We have a history of operating losses, expect to incur additional operating losses in the future, and may never be profitable;

Our cost of operations could increase significantly more than what we expect depending on the costs to complete our development program for DefenCath and Neutrolin;

We will need to finance our future cash needs through public or private equity offerings, debt financings or corporate collaboration and licensing arrangements. Any additional funds that we obtain may not be on terms favorable to us or our stockholders and may require us to relinquish valuable rights;

Our third-party contract manufacturers and suppliers are subject to regulatory inspections and any compliance action taken by the FDA, even if unrelated to our product, could impact the timing of DefenCath approval or ongoing commercial supply and may be unable to address the deficiencies identified by the FDA;

The NDA for DefenCath, our lead product candidate, cannot be approved by the FDA or resubmitted in its present form until the CMO and our heparin supplier address inspectional observations to the satisfaction of the FDA, which may be delayed and cannot be guaranteed. Our only product Neutrolin is only approved in Europe and is still in development in the United States, we do not have, and may never obtain, the regulatory approvals we need to market our product candidates outside of the European Union;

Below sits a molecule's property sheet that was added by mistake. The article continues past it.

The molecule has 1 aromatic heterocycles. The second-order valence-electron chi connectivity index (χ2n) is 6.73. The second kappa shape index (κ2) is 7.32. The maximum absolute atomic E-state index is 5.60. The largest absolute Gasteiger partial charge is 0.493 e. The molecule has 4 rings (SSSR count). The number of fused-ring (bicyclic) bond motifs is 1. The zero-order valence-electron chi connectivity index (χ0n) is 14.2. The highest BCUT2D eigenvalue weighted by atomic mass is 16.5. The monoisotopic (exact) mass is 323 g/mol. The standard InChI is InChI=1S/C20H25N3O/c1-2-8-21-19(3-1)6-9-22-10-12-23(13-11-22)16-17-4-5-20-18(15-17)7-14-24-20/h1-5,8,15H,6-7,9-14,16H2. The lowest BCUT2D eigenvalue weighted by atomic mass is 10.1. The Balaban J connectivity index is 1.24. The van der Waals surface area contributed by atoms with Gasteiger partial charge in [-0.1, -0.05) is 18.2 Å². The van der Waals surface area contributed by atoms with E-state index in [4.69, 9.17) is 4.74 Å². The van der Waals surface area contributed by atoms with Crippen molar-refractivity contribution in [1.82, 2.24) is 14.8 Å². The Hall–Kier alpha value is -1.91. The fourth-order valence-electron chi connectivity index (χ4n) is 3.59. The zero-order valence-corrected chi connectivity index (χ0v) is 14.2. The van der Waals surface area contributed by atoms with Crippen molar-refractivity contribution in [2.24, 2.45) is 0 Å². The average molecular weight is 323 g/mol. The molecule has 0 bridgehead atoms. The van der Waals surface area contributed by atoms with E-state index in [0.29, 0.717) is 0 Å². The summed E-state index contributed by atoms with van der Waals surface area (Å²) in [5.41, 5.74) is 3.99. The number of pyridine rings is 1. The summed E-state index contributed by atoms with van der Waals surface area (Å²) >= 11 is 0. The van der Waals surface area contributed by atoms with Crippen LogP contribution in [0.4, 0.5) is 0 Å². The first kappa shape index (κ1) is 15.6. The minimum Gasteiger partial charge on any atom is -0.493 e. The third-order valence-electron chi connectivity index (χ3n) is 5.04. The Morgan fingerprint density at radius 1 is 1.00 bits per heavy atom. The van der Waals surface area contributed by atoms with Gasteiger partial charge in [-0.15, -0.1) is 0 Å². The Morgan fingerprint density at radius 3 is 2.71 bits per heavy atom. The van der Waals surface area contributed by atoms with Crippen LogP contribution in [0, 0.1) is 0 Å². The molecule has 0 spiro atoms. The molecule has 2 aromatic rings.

Our heparin supplier may not be able to address the manufacturing deficiencies listed in the Warning Letter issued by the FDA regarding a non-heparin API;

 

Our alternate third-party contract manufacturer and alternate heparin supplier may not mitigate the risks associated with our other CMOs and may be subject to regulatory inspections and compliance action taken by the FDA;

Final approval by regulatory authorities of our product candidates for commercial use may be delayed, limited or prevented, any of which would adversely affect our ability to generate operating revenues;

Successful development and commercialization of our other products is uncertain;

If we fail to comply with environmental, health and safety laws and regulations, we could become subject to fines or penalties or incur costs that could harm our business;

 

21

 

 

The successful commercialization of DefenCath will depend on obtaining coverage and reimbursement for use of DefenCath from third-party payors;

Changes in funding for the FDA and other government agencies or future government shutdowns or disruptions could cause delays in the submission and regulatory review of marketing applications, which could negatively impact our business or prospects;